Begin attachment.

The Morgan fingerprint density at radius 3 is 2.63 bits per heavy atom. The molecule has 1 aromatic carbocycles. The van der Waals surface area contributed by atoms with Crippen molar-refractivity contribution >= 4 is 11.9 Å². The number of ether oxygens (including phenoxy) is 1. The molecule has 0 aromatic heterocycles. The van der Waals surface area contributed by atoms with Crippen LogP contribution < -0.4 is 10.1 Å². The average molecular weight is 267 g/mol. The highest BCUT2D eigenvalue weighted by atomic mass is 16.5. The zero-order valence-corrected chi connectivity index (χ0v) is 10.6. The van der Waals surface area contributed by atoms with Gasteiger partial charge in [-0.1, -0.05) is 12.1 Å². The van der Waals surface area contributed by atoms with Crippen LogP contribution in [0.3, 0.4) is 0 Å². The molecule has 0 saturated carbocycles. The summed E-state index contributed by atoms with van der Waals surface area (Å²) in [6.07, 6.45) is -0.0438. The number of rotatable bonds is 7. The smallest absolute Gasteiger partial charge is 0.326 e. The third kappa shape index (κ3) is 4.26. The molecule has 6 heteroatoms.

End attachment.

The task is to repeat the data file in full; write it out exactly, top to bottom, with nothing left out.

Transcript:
The Morgan fingerprint density at radius 3 is 2.63 bits per heavy atom. The molecule has 1 aromatic carbocycles. The van der Waals surface area contributed by atoms with Crippen molar-refractivity contribution >= 4 is 11.9 Å². The number of ether oxygens (including phenoxy) is 1. The molecule has 0 aromatic heterocycles. The van der Waals surface area contributed by atoms with Crippen LogP contribution < -0.4 is 10.1 Å². The average molecular weight is 267 g/mol. The highest BCUT2D eigenvalue weighted by atomic mass is 16.5. The zero-order valence-corrected chi connectivity index (χ0v) is 10.6. The van der Waals surface area contributed by atoms with Gasteiger partial charge in [-0.1, -0.05) is 12.1 Å². The van der Waals surface area contributed by atoms with Crippen LogP contribution in [0.3, 0.4) is 0 Å². The molecule has 0 saturated carbocycles. The summed E-state index contributed by atoms with van der Waals surface area (Å²) in [6.07, 6.45) is -0.0438. The number of rotatable bonds is 7. The smallest absolute Gasteiger partial charge is 0.326 e. The third kappa shape index (κ3) is 4.26. The molecule has 6 heteroatoms.